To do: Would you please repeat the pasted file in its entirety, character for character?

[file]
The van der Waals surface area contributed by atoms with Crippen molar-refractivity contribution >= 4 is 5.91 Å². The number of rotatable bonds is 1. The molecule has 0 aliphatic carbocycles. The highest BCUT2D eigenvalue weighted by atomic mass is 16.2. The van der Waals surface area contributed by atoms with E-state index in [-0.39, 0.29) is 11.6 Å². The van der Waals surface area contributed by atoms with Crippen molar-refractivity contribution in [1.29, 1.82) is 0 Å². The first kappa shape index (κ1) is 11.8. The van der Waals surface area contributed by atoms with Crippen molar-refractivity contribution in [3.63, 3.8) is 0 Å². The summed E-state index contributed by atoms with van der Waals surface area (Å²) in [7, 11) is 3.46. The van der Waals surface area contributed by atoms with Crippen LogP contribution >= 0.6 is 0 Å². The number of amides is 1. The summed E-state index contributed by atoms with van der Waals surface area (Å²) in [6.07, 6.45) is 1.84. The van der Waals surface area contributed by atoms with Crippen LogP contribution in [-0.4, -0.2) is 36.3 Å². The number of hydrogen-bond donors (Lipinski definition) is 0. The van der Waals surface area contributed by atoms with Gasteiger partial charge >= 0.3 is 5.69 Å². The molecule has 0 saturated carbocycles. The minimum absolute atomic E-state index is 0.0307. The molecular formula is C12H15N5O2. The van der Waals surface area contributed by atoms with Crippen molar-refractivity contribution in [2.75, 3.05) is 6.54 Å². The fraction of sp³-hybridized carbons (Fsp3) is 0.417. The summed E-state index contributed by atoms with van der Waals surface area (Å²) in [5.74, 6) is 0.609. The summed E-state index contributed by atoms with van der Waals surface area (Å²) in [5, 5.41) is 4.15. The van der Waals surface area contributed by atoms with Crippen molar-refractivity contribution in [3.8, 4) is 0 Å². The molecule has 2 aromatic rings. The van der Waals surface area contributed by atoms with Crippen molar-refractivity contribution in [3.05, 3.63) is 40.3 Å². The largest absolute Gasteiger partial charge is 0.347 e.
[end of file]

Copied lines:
The van der Waals surface area contributed by atoms with Crippen molar-refractivity contribution >= 4 is 5.91 Å². The number of rotatable bonds is 1. The molecule has 0 aliphatic carbocycles. The highest BCUT2D eigenvalue weighted by atomic mass is 16.2. The van der Waals surface area contributed by atoms with E-state index in [-0.39, 0.29) is 11.6 Å². The van der Waals surface area contributed by atoms with Crippen molar-refractivity contribution in [1.29, 1.82) is 0 Å². The first kappa shape index (κ1) is 11.8. The van der Waals surface area contributed by atoms with Crippen molar-refractivity contribution in [3.63, 3.8) is 0 Å². The summed E-state index contributed by atoms with van der Waals surface area (Å²) in [7, 11) is 3.46. The van der Waals surface area contributed by atoms with Crippen LogP contribution >= 0.6 is 0 Å². The number of amides is 1. The summed E-state index contributed by atoms with van der Waals surface area (Å²) in [6.07, 6.45) is 1.84. The van der Waals surface area contributed by atoms with Crippen LogP contribution in [-0.4, -0.2) is 36.3 Å². The number of hydrogen-bond donors (Lipinski definition) is 0. The van der Waals surface area contributed by atoms with Gasteiger partial charge >= 0.3 is 5.69 Å². The molecule has 0 saturated carbocycles. The minimum absolute atomic E-state index is 0.0307. The molecular formula is C12H15N5O2. The van der Waals surface area contributed by atoms with Crippen molar-refractivity contribution in [2.75, 3.05) is 6.54 Å². The fraction of sp³-hybridized carbons (Fsp3) is 0.417. The summed E-state index contributed by atoms with van der Waals surface area (Å²) in [5.74, 6) is 0.609. The summed E-state index contributed by atoms with van der Waals surface area (Å²) in [5, 5.41) is 4.15. The van der Waals surface area contributed by atoms with Crippen molar-refractivity contribution in [3.8, 4) is 0 Å². The molecule has 2 aromatic rings. The van der Waals surface area contributed by atoms with Crippen molar-refractivity contribution in [3.05, 3.63) is 40.3 Å². The largest absolute Gasteiger partial charge is 0.347 e.